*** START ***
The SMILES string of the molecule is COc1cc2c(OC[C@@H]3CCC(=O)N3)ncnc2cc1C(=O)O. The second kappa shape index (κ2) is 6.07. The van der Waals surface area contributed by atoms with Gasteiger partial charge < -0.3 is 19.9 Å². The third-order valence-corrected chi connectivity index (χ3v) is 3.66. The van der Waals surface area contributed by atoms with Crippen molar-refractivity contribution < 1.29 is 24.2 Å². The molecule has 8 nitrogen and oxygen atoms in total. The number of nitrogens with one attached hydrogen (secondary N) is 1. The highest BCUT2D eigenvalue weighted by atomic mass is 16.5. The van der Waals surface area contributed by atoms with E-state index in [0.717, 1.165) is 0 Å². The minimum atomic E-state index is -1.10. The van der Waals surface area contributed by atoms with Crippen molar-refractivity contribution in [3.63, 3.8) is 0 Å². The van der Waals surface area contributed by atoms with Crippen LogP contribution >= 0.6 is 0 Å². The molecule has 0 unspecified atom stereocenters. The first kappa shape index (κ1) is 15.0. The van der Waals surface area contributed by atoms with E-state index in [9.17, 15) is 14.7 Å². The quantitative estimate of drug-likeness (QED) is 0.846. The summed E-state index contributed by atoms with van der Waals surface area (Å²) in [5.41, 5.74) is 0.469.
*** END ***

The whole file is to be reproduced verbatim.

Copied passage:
The SMILES string of the molecule is COc1cc2c(OC[C@@H]3CCC(=O)N3)ncnc2cc1C(=O)O. The second kappa shape index (κ2) is 6.07. The van der Waals surface area contributed by atoms with Gasteiger partial charge < -0.3 is 19.9 Å². The third-order valence-corrected chi connectivity index (χ3v) is 3.66. The van der Waals surface area contributed by atoms with Crippen molar-refractivity contribution < 1.29 is 24.2 Å². The molecule has 8 nitrogen and oxygen atoms in total. The number of nitrogens with one attached hydrogen (secondary N) is 1. The highest BCUT2D eigenvalue weighted by atomic mass is 16.5. The van der Waals surface area contributed by atoms with E-state index in [0.717, 1.165) is 0 Å². The minimum atomic E-state index is -1.10. The van der Waals surface area contributed by atoms with Crippen molar-refractivity contribution in [3.63, 3.8) is 0 Å². The van der Waals surface area contributed by atoms with Crippen LogP contribution >= 0.6 is 0 Å². The molecule has 0 unspecified atom stereocenters. The first kappa shape index (κ1) is 15.0. The van der Waals surface area contributed by atoms with E-state index in [9.17, 15) is 14.7 Å². The quantitative estimate of drug-likeness (QED) is 0.846. The summed E-state index contributed by atoms with van der Waals surface area (Å²) in [5.41, 5.74) is 0.469.